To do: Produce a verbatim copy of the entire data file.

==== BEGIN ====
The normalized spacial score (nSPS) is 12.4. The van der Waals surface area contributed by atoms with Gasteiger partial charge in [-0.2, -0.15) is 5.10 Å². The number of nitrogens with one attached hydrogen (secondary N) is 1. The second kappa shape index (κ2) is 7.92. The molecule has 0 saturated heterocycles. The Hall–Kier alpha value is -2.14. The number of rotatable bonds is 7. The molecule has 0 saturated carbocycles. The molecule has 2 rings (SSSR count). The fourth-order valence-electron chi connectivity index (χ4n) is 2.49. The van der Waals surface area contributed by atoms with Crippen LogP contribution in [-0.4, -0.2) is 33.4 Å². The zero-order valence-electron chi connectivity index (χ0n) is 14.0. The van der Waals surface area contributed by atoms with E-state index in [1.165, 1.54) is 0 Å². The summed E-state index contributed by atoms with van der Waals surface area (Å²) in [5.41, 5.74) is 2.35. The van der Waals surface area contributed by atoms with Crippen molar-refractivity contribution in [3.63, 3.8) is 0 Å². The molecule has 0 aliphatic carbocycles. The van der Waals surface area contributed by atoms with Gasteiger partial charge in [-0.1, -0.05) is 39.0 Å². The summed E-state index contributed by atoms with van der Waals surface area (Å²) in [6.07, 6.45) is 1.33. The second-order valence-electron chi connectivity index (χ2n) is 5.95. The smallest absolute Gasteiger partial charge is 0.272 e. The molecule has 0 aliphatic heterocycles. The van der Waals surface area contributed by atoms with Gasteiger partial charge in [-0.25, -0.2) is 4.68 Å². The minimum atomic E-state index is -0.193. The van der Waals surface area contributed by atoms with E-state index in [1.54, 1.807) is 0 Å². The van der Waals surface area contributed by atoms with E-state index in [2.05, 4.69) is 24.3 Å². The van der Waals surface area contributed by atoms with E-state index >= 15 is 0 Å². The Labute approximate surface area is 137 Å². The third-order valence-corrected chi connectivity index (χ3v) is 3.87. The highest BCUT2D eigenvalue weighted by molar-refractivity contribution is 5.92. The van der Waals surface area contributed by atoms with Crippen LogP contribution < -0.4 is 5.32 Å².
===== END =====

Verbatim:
The normalized spacial score (nSPS) is 12.4. The van der Waals surface area contributed by atoms with Gasteiger partial charge in [-0.2, -0.15) is 5.10 Å². The number of nitrogens with one attached hydrogen (secondary N) is 1. The second kappa shape index (κ2) is 7.92. The molecule has 0 saturated heterocycles. The Hall–Kier alpha value is -2.14. The number of rotatable bonds is 7. The molecule has 0 saturated carbocycles. The molecule has 2 rings (SSSR count). The fourth-order valence-electron chi connectivity index (χ4n) is 2.49. The van der Waals surface area contributed by atoms with Crippen LogP contribution in [-0.4, -0.2) is 33.4 Å². The zero-order valence-electron chi connectivity index (χ0n) is 14.0. The van der Waals surface area contributed by atoms with E-state index in [1.165, 1.54) is 0 Å². The summed E-state index contributed by atoms with van der Waals surface area (Å²) in [5.41, 5.74) is 2.35. The van der Waals surface area contributed by atoms with Crippen molar-refractivity contribution in [3.63, 3.8) is 0 Å². The molecule has 0 aliphatic carbocycles. The van der Waals surface area contributed by atoms with Gasteiger partial charge in [-0.1, -0.05) is 39.0 Å². The summed E-state index contributed by atoms with van der Waals surface area (Å²) in [6.07, 6.45) is 1.33. The second-order valence-electron chi connectivity index (χ2n) is 5.95. The smallest absolute Gasteiger partial charge is 0.272 e. The molecule has 0 aliphatic heterocycles. The van der Waals surface area contributed by atoms with Gasteiger partial charge in [-0.25, -0.2) is 4.68 Å². The minimum atomic E-state index is -0.193. The van der Waals surface area contributed by atoms with E-state index in [1.54, 1.807) is 0 Å². The van der Waals surface area contributed by atoms with E-state index in [2.05, 4.69) is 24.3 Å². The van der Waals surface area contributed by atoms with E-state index >= 15 is 0 Å². The Labute approximate surface area is 137 Å². The third-order valence-corrected chi connectivity index (χ3v) is 3.87. The highest BCUT2D eigenvalue weighted by molar-refractivity contribution is 5.92. The van der Waals surface area contributed by atoms with Crippen LogP contribution < -0.4 is 5.32 Å².